Saffron is a spice derived from the flower of Crocus sativus, commonly known as the “saffron crocus”. The vivid crimson stigma and styles, called threads, are collected and dried for use mainly as a seasoning and colouring agent in food. Saffron has long been the world’s most costly spice by weight.
Although some doubts remain on its origin, it is believed that saffron originated in Iran. However, Greece and Mesopotamia have also been suggested as the possible region of origin of this plant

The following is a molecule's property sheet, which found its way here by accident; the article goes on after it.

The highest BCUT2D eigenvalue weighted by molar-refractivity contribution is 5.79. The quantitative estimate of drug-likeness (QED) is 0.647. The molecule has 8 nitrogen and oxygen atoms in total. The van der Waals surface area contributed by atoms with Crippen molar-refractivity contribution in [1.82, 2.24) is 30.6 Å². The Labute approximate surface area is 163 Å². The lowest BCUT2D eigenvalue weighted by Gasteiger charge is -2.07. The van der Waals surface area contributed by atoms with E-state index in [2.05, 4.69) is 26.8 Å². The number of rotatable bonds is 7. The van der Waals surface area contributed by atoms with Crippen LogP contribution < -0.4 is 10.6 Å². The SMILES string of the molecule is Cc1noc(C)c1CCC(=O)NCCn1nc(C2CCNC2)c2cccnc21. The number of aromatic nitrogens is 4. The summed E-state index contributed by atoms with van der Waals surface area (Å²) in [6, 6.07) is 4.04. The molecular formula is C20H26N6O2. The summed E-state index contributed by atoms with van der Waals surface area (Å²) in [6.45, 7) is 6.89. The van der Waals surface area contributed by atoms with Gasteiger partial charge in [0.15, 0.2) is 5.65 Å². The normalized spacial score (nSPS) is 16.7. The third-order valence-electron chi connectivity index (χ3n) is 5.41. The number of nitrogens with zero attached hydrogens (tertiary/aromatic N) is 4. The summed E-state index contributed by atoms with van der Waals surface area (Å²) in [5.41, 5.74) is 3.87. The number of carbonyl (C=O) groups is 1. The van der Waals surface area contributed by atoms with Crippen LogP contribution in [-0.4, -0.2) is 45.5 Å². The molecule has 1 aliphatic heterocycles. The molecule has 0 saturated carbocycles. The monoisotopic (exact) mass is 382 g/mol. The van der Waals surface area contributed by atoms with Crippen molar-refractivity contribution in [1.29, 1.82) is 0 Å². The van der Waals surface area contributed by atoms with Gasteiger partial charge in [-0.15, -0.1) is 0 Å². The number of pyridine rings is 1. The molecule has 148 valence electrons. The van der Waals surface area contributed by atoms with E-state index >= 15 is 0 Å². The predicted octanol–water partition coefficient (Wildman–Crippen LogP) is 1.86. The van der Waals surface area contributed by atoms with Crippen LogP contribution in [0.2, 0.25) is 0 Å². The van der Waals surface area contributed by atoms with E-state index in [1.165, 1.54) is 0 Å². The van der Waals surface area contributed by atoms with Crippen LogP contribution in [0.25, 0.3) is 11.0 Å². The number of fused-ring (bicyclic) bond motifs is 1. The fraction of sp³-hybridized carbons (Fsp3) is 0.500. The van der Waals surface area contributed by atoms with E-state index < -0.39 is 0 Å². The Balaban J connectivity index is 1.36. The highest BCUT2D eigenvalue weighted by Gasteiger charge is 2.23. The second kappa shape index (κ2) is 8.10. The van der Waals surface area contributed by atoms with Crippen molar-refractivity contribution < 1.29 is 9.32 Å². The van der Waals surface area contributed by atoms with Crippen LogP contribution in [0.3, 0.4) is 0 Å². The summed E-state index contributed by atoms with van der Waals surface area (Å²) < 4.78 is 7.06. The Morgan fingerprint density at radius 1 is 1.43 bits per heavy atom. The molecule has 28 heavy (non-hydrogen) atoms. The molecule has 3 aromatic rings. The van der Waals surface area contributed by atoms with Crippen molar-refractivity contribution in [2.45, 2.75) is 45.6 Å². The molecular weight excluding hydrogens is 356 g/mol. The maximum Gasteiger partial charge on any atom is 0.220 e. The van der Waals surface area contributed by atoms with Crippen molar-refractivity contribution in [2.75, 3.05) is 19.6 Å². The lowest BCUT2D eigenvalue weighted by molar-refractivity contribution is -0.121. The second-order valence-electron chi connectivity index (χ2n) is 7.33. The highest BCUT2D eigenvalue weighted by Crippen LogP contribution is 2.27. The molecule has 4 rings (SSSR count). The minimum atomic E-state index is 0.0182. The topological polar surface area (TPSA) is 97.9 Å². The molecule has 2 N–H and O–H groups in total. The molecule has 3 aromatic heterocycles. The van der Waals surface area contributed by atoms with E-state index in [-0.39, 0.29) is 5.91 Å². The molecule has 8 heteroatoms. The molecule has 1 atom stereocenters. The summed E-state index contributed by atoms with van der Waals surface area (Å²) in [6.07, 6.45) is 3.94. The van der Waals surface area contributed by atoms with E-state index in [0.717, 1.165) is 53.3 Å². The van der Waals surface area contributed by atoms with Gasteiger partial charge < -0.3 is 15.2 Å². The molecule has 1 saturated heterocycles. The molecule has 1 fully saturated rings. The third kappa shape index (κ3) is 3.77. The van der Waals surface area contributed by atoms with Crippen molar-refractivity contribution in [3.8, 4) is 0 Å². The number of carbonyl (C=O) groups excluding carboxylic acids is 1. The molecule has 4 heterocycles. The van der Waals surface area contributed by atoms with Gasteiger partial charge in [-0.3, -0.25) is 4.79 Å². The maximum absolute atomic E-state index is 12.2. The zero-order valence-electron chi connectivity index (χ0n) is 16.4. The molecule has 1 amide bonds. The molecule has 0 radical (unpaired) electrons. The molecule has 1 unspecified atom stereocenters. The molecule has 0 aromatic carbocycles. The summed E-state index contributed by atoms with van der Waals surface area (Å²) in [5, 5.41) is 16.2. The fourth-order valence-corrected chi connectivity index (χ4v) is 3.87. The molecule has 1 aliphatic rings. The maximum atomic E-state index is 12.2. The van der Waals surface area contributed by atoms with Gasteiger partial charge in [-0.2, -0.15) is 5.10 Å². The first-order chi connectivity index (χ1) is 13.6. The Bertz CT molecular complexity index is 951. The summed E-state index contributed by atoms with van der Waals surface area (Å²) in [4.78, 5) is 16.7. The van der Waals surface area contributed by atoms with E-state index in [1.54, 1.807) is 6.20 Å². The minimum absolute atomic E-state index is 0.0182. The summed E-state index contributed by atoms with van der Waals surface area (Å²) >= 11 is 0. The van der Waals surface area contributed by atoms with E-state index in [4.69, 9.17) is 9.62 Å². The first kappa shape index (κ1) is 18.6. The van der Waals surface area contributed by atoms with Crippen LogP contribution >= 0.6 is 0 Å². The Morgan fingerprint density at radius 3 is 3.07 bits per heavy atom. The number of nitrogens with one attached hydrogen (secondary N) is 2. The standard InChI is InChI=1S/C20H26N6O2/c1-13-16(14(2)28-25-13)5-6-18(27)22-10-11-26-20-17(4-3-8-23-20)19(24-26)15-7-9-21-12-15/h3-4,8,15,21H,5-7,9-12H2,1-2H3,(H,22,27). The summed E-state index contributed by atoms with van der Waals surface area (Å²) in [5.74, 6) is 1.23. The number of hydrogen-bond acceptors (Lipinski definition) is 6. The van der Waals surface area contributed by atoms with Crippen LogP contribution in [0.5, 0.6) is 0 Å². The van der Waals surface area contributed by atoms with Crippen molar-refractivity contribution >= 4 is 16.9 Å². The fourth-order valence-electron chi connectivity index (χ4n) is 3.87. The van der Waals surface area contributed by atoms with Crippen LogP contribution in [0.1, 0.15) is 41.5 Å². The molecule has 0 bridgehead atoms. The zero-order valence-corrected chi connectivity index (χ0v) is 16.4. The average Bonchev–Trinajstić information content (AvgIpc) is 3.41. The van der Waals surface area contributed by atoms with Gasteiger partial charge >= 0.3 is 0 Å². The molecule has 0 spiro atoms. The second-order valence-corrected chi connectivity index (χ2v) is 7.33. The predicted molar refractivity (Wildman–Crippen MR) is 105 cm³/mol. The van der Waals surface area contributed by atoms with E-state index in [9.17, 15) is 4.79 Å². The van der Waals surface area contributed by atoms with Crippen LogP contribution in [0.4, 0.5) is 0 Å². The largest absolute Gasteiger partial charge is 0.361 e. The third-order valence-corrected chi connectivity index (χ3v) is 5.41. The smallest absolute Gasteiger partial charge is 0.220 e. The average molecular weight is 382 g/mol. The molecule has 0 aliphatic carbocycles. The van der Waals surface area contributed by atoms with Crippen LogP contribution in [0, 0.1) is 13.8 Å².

Saffron is widely used in Persian, Indian, European, and Arab cuisines.
Saffron contributes a luminous yellow-orange colouring to foods
Confectioneries and liquors also often include saffron. Saffron is used in dishes ranging from the jewelled rice and khoresh of Iran, the Milanese risotto of Italy, the paella of Spain, the bouillabaisse of France, to the biryani with various meat accompaniments in South Asia.
Saffron’s aroma is often described by connoisseurs as reminiscent of metallic honey with grassy or hay-like notes, while its taste has also been noted as hay-like and sweet
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